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Worldwide freezing order cancelled after applicant found in breach of disclosure duty

Monday, 3 September, 2018

The England and Wales High Court has voided a USD3-billion worldwide freezing order it granted to Angola's sovereign wealth fund FSDEA in April 2018.

The order was made against two individuals – FSDEA's former chairman José Filomeno dos Santos, and his business partner Jean-Claude Bastos de Morais – and 18 companies, all of them members of the Quantum group of companies. FSDEA accuses dos Santos of a 'dishonest conspiracy' with Bastos, who is the 95 per cent beneficial owner of the Quantum companies. It says that dos Santos gave USD5 billion to Quantum to manage and invest on FSDEA's behalf, but most of the money has either not been invested or has been channelled into other projects belonging to Bastos, 'to divert money from FSDEA into his pockets'.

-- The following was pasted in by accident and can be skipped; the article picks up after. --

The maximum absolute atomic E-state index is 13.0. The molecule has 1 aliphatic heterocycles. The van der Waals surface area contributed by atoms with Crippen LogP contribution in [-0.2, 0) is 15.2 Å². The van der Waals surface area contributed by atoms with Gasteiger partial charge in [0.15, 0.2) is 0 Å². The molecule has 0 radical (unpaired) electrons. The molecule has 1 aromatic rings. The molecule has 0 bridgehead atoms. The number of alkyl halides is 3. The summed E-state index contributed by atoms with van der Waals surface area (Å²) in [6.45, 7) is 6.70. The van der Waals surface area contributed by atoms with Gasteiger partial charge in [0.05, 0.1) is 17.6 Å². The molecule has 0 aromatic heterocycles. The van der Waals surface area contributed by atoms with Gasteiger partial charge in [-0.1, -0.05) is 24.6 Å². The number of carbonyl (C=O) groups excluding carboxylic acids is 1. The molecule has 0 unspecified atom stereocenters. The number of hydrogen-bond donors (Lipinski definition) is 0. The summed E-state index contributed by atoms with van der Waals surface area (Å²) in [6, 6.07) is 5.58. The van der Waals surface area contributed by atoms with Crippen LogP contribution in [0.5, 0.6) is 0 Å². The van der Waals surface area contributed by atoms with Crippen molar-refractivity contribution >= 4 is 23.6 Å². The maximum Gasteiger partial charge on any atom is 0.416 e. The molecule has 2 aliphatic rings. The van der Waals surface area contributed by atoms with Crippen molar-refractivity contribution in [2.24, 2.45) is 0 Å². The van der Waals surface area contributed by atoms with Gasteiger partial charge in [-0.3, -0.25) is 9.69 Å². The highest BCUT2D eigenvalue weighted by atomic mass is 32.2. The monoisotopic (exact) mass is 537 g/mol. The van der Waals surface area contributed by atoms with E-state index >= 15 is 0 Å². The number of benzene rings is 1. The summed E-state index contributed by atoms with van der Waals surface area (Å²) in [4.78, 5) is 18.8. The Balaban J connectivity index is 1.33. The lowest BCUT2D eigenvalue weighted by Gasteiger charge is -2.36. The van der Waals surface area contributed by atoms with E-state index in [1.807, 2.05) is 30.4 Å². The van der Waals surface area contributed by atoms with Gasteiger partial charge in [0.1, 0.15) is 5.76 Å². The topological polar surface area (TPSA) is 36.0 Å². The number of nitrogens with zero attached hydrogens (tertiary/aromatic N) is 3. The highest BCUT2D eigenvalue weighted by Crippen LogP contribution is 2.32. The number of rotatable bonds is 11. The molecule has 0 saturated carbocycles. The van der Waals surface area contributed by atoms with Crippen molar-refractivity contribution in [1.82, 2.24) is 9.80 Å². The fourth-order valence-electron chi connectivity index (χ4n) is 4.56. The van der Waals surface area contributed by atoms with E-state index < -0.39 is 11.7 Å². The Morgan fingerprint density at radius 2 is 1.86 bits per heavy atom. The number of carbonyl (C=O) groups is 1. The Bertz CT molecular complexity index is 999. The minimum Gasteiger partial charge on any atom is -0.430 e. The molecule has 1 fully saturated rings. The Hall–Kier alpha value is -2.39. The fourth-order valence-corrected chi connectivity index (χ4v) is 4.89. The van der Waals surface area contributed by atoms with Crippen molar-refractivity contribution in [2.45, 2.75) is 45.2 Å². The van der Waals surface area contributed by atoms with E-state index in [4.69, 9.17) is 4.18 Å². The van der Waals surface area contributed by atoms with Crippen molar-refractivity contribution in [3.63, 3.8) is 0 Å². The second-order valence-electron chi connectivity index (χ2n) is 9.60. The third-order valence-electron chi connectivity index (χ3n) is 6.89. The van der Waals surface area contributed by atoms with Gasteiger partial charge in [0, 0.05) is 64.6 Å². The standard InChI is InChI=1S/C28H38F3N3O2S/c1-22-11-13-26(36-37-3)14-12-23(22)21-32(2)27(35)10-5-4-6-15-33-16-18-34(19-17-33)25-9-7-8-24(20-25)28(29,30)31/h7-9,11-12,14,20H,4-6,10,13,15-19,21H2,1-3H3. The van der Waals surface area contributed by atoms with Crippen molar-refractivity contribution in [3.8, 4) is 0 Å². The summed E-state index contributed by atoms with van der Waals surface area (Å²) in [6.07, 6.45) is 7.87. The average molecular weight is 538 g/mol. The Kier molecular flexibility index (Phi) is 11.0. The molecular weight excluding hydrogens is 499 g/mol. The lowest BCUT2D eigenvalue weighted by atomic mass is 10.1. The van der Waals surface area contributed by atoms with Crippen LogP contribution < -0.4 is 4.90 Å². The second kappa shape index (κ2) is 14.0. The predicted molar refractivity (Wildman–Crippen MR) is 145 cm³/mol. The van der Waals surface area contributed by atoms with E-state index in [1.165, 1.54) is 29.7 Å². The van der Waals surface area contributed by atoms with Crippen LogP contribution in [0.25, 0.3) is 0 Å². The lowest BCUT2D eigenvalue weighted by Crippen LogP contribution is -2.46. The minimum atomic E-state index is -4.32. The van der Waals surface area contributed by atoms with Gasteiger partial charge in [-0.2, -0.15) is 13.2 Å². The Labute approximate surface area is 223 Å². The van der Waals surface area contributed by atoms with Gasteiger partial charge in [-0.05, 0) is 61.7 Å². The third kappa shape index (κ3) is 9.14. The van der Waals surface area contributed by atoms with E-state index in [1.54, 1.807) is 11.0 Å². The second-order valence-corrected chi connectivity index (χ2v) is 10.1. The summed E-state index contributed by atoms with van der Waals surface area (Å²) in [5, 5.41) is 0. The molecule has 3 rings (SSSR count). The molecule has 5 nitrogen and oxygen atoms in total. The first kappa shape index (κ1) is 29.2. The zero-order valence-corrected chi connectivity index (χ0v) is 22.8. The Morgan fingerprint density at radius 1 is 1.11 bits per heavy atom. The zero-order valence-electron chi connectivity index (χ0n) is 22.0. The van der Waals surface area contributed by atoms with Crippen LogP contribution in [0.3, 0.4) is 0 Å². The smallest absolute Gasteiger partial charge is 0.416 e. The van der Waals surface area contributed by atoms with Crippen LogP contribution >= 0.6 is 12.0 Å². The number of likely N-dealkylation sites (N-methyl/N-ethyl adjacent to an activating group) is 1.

Bastos and dos Santos claim they are merely victims of political change in Angola, and the current regime is trying to get its hands on money that the previous government invested with them. dos Santos himself is, in fact, the son of a former president of Angola who set up the fund in 2011, and appointed him to run it. That president stepped down in September 2017, after 38 years in power, and was replaced by President Lourenco.

The defendants approached the court to have the freezing order set aside on jurisdictional grounds. They also argued that FSDEA had not established a good arguable case in respect of some of the causes of action or established a sufficient risk of dissipation, as well as the breach of the duty of full and frank disclosure.

The judge ultimately found eight counts of 'non-disclosure and an unfair presentation,' which undermined FSDEA's case for the freezing order. He found FSDEA in 'serious and substantial' breach of its disclosure obligations. There was also no solid evidence that there was enough of a risk of dissipation of assets to justify a freezing order.

'The breaches of duty are sufficiently serious and culpable to warrant discharging the order and not granting fresh relief, irrespective of the other grounds of challenge', commented Popplewell J. Proper disclosure would have put a very different complexion on FSDEA's application for the order, he said, and duly discharged the order (Fundo Soberano De Angola v dos Santos, 2018 EWHC 2199 Comm).

Sources